Child Psychiatry Consult

Screening did not increase mental health consults

Key clinical point: Psychosocial screening did not increase mental health consultations.

Major finding: Only 1% of families followed up for free mental health consultations after screening – the same rate as for families that were not screened.

Data source: Post-hoc review of a 7-month screening program in a pediatric food allergy clinic.

Disclosures: The Jaffe Family Foundation, Pine/Segal Family, and Vanech Family Foundation supported the research. The investigators declared no conflicts of interest.


 

SAN DIEGO – Only 1% of families that filled out psychosocial screening questionnaires during medical appointments later sought free mental health consultations, the same rate as for families that were not screened, investigators reported.

“Unless large controlled trials are able to show a process and an outcome benefit, it may be preferable to invest in providing mental health treatment” instead of screening, concluded lead investigator Brianna J. Lewis of the Mount Sinai School of Medicine, New York, and her associates. The researchers presented the findings at the annual meeting of the American Academy of Child and Adolescent Psychiatry.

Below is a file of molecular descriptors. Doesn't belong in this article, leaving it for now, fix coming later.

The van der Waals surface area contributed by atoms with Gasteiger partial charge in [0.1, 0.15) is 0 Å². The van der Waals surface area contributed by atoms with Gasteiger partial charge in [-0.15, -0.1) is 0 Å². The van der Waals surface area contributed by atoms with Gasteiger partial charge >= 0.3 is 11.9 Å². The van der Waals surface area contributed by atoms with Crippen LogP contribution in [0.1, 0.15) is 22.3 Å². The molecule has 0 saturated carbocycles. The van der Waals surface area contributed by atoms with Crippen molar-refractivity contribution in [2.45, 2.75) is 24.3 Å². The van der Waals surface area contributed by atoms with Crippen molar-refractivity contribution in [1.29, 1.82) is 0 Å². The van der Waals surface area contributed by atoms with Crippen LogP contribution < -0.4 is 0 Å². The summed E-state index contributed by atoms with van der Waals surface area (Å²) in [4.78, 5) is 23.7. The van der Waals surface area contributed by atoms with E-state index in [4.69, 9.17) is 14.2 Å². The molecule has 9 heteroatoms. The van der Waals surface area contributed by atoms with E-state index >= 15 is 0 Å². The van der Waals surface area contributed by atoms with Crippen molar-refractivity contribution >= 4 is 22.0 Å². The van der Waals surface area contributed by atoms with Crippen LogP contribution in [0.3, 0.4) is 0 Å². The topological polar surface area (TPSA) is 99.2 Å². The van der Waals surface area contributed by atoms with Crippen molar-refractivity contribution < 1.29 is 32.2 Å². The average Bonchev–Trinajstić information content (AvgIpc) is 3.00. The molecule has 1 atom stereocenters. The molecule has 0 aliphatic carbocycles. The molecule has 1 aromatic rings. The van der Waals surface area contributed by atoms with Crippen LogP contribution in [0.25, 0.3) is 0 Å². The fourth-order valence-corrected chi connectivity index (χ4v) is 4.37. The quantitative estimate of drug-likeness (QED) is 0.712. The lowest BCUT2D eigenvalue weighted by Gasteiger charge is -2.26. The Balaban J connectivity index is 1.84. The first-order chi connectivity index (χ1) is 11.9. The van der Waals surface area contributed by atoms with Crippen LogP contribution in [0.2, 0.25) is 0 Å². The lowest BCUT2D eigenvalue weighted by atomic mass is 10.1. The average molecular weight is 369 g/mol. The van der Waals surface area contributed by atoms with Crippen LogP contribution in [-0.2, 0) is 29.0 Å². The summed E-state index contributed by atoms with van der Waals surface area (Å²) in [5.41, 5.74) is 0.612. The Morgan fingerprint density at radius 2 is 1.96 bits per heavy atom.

The study was a post-hoc analysis of data on 3,143 patient encounters at a pediatric allergy clinic in New York City between March and September 2013. Two to five days a week, the investigators had asked children aged 8 years and older and their parents to fill out one-page questionnaires about problems such as distress, anxiety, bullying, and quality-of-life issues. They did not screen patients on the other days, “creating a naturalistic opportunity to compare between screened and nonscreened cohorts,” they added. Because screening was part of regular care, participants did not need to provide informed consent, which eliminated the possibility of selection bias, the researchers said.

In all, 6.1% of families who underwent screening were referred to a mental health consultation, but only 1% followed up, even though consults were offered for free and without third-party billing, the researchers said. The follow-up rate also was 1% for the 1,972 families that were not screened. Among the families who pursued a follow-up consult, 56% of the screened group and 67% of the unscreened group received a psychiatric diagnosis (P = 0.26), Ms. Lewis and her associates reported.

Past studies by the investigators showed that screening children and adults during medical care appointments is “hard to justify,” they noted.

The Jaffe Family Foundation, Pine/Segal Family, and Vanech Family Foundation supported the research. The investigators declared no conflicts of interest.

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